One of the greatest challenges in getting SSAM prepared to conduct KLEs is ensuring that they understand the purpose of the meetings. In many instances, it appears that KLEs are simply a metric for the BUB. We conducted x number. The larger the number, the greater the success.

    That's not how it works, but 7-8 years on, that feedback is still out there. A helpful addition to the preparation would be to develop meaningful measures of effectiveness to enhance the meaning of the MOP numbers that we focus on now. You can literally conduct hundreds of KLEs and accomplish absolutely nothing if you don't understand the underlying principles.

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    Council Member jcustis's Avatar
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    One of the greatest challenges in getting SSAM prepared to conduct KLEs is ensuring that they understand the purpose of the meetings.
    I don't recognize the acronym SSAm, but I catch the drift.

    That made me remember one more point, and that is you need to make sure that the leaders you are about to engage (unless it is a on-call meeting, which are not really KLEs anyway) understand the purpose of the meeting.

    I can't recall how many times we were on time for a meeting, had everything prepared and scripted, only to find out that there were several additional leaders on scene, and they wanted to use the face time to petition us about issues that we had not rehearsed. The thing to remember is to calculate the full range of topics that might come up - murder board style - when time permits.

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    Council Member IntelTrooper's Avatar
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    Quote Originally Posted by jcustis View Post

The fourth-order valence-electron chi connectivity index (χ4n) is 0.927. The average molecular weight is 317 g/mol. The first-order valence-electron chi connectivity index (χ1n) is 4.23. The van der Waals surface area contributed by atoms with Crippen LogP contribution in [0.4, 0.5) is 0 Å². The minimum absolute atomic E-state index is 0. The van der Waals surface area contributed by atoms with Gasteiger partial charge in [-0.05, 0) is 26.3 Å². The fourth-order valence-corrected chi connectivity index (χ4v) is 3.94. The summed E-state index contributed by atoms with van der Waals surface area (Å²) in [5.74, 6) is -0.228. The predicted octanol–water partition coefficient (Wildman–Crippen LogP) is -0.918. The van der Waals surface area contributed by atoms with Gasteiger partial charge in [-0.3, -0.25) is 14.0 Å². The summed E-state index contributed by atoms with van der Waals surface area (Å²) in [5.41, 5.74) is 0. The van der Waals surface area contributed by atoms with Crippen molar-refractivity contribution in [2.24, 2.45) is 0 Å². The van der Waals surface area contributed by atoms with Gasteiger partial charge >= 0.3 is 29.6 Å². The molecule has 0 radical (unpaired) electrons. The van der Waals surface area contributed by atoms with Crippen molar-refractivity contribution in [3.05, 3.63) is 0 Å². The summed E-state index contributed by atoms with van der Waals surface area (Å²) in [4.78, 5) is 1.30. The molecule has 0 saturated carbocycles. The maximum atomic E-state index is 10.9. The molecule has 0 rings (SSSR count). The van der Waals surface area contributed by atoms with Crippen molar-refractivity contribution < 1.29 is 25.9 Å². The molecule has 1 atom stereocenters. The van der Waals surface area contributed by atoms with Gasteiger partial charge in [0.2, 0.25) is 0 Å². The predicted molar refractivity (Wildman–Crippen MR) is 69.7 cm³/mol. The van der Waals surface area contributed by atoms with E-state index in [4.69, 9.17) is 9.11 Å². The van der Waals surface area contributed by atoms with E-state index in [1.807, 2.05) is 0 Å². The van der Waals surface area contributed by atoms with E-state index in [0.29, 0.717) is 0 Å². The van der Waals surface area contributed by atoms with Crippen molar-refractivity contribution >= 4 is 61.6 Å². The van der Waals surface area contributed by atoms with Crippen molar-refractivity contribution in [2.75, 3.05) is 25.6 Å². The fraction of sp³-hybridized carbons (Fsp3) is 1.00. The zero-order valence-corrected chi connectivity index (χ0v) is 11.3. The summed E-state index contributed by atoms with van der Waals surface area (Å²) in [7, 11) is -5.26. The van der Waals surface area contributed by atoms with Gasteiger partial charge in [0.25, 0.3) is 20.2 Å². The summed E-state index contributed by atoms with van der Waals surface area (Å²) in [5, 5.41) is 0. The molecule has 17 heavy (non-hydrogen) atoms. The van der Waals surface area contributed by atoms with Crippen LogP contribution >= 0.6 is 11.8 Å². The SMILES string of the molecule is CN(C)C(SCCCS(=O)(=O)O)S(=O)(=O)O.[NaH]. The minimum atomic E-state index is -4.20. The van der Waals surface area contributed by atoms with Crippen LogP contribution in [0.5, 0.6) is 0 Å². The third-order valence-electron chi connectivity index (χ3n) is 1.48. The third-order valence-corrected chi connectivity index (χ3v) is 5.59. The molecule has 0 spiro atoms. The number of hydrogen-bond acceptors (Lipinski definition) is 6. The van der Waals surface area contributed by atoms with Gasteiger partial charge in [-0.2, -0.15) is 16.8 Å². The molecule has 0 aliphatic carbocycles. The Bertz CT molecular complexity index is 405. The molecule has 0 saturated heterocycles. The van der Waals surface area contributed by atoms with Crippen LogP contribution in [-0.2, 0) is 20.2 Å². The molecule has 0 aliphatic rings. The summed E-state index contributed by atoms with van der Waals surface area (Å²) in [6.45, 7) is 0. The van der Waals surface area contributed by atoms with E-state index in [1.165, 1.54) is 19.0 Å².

Inteltrooper,

    Good additions.

    Your avatar...Brit or Rhodie? I've seen that pic before I think.
    Thanks -- my avatar is a Rhodie. You probably have seen the picture before -- it's him sitting on top of a vehicle and a couple guys hanging out below.

    http://media.photobucket.com/image/r...ry/RLIVest.jpg
    "The status quo is not sustainable. All of DoD needs to be placed in a large bag and thoroughly shaken. Bureaucracy and micromanagement kill."
    -- Ken White


    "With a plan this complex, nothing can go wrong." -- Schmedlap

    "We are unlikely to usefully replicate the insights those unencumbered by a military staff college education might actually have." -- William F. Owen

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    Default Ssam

    soldier, sailor, air---, Marine

    For all I know, I made it up.

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    Council Member Chris jM's Avatar
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    Quote Originally Posted by jcustis View Post